According to recent research by KPMG, a UK-based consulting group, it is in conjunction with GSM and other cellular standards that DECT will enjoy the most success. "DECT appears to offer better frequency efficiency than either GSM or DCS 1800 and therefore could be used to alleviate any capacity problems on those networks," said KPMG's Martin Heath. Therefore, the DECT market could be located in high density urban environments where customers would use dual-mode GSM/DECT handsets. Such a scenario would increase the market for transceivers used in handsets — a boon for component and systems manufacturers. Besides DECT, Europe is also home to several of the world's best-selling local loop technologies. A proprietary WLL system designed by Cambridge, UK-based start-up operator Ionica and Nortel is now being deployed as far afield as Sri Lanka and Indonesia. This 3.4 GHz Proximity Fixed Radio Access system features a rooftop antenna fitted on houses to provide two telephone lines into customers' homes. Each telephone line is capable of handling integrated services digital network (ISDN) data rates of 64 kbps. Ionica was one of the first companies in the world to offer a WLL residential service now serving approximately 10,000 customers using this technology, which has also been licensed to Scottish Telecom and to an operator in Finland. Another development in Scotland uses frequency-hopping TDMA to provide a WLL system for Atlantic Telecom, an operator based in Glasgow. This development, described by some analysts as nothing short of revolutionary, employs several slots of noncontiguous 2 GHz spectrum in the commercial industrial, scientific and medical bands to provide telephony and data services in the high density downtown Glasgow area. The extent of resources and time being invested in WLL technologies by European manufacturers is a consequence of the firm belief that wireless is the technology of the future. The European telecoms industry is by far the most deregulated and liberalised in the world and, as a result, competition is far higher than anywhere else. For instance, in the UK, which has a population of approximately 50 million, there are more than 160 licensed telecoms operators, many of whom are privately owned niche players. For the vast majority of these operators, providing a service would mean buying interconnects from British Telecom, the incumbent dominant operator, or laying down fibre and copper networks themselves. The availability of WLL technologies means that s uch operators now can provide a service without digging up roads to lay more cable.The total installed base of WLL lines in 2001 is expected to be more than 33 million, approximately 40 percent of which will be located in the developed markets — primarily Europe, as shown in Figure 2 . Indeed, the industry agrees that it would be difficult to make a long-term business case for a mobile wireless service without a WLL content. "WLL in Europe will be the next GSM," said Alan Walp of Andrew Corp. in the UK. "The market for fixed radio access solutions is set to explode." Lateral integration is also expected in certain other markets such as private mobile radio (PMR). While both the wireless access and cellular sectors are potentially the biggest markets of the future for microwave equipment manufacturers, PMR based on the trans-European trunked radio access (TETRA) standard promises to be a valuable fill-in for the gaps in the capabilities of other wireless systems. TETRA, another successful development that is now finding acceptance beyond the continent, has a high capacity radio access that will enable customers to exchange data at ISDN rates and perhaps also transmit and receive slow-scan video. Manufacturers such as Andrew typically expect users in a PMR environment to use TETRA and, when they are away from their offices, to use GSM. This use of two networks would require dual-mode TETRA/GSM handsets — another potential market.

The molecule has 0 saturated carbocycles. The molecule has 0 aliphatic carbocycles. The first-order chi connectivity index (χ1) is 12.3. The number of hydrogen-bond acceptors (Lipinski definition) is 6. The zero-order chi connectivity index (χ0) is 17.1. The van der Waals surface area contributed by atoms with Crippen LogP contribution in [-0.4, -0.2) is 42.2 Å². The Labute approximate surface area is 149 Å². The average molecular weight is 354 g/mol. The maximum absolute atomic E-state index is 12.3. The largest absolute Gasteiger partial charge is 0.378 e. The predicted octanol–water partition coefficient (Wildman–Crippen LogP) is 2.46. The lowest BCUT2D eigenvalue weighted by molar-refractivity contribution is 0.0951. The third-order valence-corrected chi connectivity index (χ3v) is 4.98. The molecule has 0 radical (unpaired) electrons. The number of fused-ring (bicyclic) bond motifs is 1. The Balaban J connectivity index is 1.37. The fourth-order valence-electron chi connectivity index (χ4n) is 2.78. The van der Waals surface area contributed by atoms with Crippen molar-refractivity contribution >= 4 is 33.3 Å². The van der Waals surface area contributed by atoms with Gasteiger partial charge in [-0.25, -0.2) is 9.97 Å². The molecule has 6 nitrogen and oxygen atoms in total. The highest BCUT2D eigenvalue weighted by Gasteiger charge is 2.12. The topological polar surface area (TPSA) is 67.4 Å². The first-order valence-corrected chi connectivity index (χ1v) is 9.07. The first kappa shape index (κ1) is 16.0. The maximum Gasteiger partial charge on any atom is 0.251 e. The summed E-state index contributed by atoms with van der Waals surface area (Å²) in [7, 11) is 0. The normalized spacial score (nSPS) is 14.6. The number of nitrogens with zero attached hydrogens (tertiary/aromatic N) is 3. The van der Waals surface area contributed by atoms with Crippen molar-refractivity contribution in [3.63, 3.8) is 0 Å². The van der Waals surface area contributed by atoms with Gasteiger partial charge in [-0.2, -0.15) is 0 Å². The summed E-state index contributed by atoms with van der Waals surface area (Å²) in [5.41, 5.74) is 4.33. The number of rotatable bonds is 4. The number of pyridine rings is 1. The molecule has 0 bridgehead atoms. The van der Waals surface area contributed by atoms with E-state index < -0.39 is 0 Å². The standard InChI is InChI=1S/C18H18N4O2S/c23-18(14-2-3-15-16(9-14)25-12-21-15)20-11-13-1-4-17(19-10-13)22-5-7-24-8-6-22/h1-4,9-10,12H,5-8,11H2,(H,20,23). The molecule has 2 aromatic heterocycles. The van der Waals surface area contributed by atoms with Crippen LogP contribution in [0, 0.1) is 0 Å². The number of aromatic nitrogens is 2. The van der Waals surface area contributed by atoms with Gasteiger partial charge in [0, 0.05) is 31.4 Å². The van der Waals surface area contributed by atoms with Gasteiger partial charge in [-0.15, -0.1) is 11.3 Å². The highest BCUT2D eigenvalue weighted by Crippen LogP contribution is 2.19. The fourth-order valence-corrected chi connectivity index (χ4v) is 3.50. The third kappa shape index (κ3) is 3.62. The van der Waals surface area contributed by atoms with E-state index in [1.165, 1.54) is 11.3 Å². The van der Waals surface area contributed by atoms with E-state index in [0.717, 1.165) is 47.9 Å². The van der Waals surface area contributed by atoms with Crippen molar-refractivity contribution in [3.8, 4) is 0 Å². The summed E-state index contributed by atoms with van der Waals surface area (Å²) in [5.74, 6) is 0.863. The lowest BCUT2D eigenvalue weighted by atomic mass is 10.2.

Data in the Air

The move towards higher capacity systems is fueled not so much by digitization of networks or the need for mobile communications, but rather by the demand for wireless systems that will provide a stable and reliable environment for the transmission and reception of data. Wireless network development has now reached a stage where acceptable service quality levels can be offered to users who are interested primarily in data. One UK-based consultancy, Baskerville Communications, says the wireless data market is poised for explosive worldwide growth and that revenues will grow fivefold between 1997 and 2001. Baskerville forecasts that by 2001, wireless data will be a US $30 B a year market. While this predicted growth may seem impressive — from the current figure of US $3 B — the surge in wireless services in general is equally significant.

Wireless services will account for US $231 B in revenues worldwide, says Baskerville. This growth underlines the expectation that voice will dominate the world's wireless networks. Marco Fasoli of Broadview Associates, another UK-based telecoms think tank, believes the future of voice is in wireless networks. "At present, almost all of the world's 100 million or so wireless subscribers also have a fixed-line telephone," said Fasoli. "But as wireless services penetration grows and they become more affordable, an increasing proportion of calls will be end-to-end wireless. This means that a growing volume of voice traffic will be routed outside wireline public networks." Already in some Asian countries penetration of wireless networks — based on any combination of cellular, WLL or PMR — is becoming comparable to fixed-line densities, as shown in Figure 3 . Overall, the value of owning and using a mobile phone is set to increase. Mobile phone users soon will be able to obtain a single device comprising what would now be two or three different types of telephones (cellular, satellite and personal communications service) capable of switching automatically between systems and allowing a subscriber to be reached anywhere on earth at any time on a single number. Also being planned are mobile telephones with intelligent functionalities, such as a household chip that will enable the user to remotely check household appliances, turn on the heating before arriving, check the alarm system and so on. The arrival in the market of the Nokia 9000 handset, which effectively incorporates a small computer into a hand-held GSM phone, is the herald of such new intelligent applications, which, when combined with the portability and convenience attributes of mobile phones for voice services, will continue to fuel the growth of personal wireless communications.